Republicans wage new war on their own constituents: Affordable internet

There’s a growing heap of urgent issues for Congress to tackle early in the new year, with Republican dysfunction making all of it worse. The latest addition to the list: affordable internet for millions of Americans—many of them in Republican districts. The Affordable Connectivity Program is projected to run out of funding in April, and with it the broadband connections of 22 million or more households.

The ACP originated during the Trump administration, believe it or not, as part of pandemic relief programs. It provides a federal subsidy to low- and moderate-income families so they can get and stay online. Congress and President Joe Biden made the program permanent as part of the Infrastructure Investment and Jobs Act in 2021, but they didn’t create a permanent funding mechanism for it in that law. The initial $17.4 billion allocation and the $30-per-month subsidies  (bumped up to $75 on tribal lands and in high-cost rural areas) that it funds is dwindling, and some Republicans don’t want to give Biden a win by continuing to fund it.

Nathan Kuenstler of Austin, Texas, is one of the people who could lose the subsidy.

“$30 makes a difference budgeting for anything,” Kuenstler told Politico. He’s a community college student and volunteer “ambassador” for the ACP, meaning he hands out fliers and speaks at public meetings about the program. “That gives me $30 more to spend on my groceries in a week—$30, I can get gas, I can get milk, 36 eggs, some cheese, tortillas.”

Rolanda Hayden in rural Brevard, North Carolina, also uses the subsidy and sings its praises. The 56-year-old used the internet connection it provided during the pandemic to get a degree in criminal justice, which in turn landed her a job at a local courthouse. She still qualifies for the subsidy, which helps her do her job now.

“Losing this program would be huge,” Hayden told Politico. “I would have to give up the internet.”

The program has a vast array of institutional supporters, from the AARP to the Hispanic Federation to the telecom industry, which has enjoyed getting all those new paying customers. Even the U.S. Cattlemen’s Association has weighed in, lobbying Congress for new funding.

In a letter to Congress last fall, they made the case for rural—aka red state—reliance on the program. Part of the problem is simple infrastructure, the association said, which is “toughest in hard-to-reach areas.” That difficulty “in turn causes high costs for internet on rural consumers,” which “the ACP has alleviated,” they wrote in the letter, along with Rural & Agriculture Council of America, the National Grange, and RuralRISE Tech.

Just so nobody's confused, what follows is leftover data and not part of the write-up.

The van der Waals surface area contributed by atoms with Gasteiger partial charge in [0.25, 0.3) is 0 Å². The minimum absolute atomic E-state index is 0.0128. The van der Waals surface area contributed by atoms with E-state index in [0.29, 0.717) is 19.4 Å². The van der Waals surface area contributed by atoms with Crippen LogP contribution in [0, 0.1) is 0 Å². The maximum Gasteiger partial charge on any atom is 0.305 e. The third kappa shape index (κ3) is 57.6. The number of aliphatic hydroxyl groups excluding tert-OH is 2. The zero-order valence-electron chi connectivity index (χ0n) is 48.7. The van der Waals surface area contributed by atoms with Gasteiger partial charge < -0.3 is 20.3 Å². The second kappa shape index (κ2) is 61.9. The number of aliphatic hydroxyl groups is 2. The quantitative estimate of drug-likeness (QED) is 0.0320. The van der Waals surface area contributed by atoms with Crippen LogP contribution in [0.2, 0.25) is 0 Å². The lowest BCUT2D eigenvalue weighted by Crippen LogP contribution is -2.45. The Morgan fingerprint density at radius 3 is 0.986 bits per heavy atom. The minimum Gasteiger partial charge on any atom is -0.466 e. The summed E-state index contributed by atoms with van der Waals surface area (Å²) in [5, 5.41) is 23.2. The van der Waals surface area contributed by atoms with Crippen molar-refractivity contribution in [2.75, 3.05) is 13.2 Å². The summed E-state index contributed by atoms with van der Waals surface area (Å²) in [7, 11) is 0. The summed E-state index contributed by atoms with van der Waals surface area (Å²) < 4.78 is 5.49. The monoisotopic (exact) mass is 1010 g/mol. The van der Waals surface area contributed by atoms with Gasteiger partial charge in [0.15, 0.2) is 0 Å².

That sounds an awful lot like the case rural Americans made for the Affordable Care Act, which brought health coverage and Medicaid eligibility to millions of people in far-flung communities and saved rural hospitals in states that accepted Medicaid expansion. But Republicans fought that, just like Republicans constantly fight the SNAP program and try to reduce food assistance even while the economic benefits to rural communities—which are even greater than to urban areas—are clear.

Once again, Republican lawmakers are lining up against the interests and opinions of their constituents on this issue. The program’s benefits are completely bipartisan. Republican congressional districts have received as much as Democratic districts, with $3.37 billion spent in GOP districts and $3.29 billion spent in Democratic ones. The program is popular with Republican voters, too, with 64% of Republicans approving of it along with 70% of independents and 95% of Democrats.

But continuing to fund the program might help Joe Biden in 2024, and the GOP doesn’t want that. Republican lawmakers don’t care if their constituents go hungry, have medical care, or are able to connect to the rest of the world through the internet.

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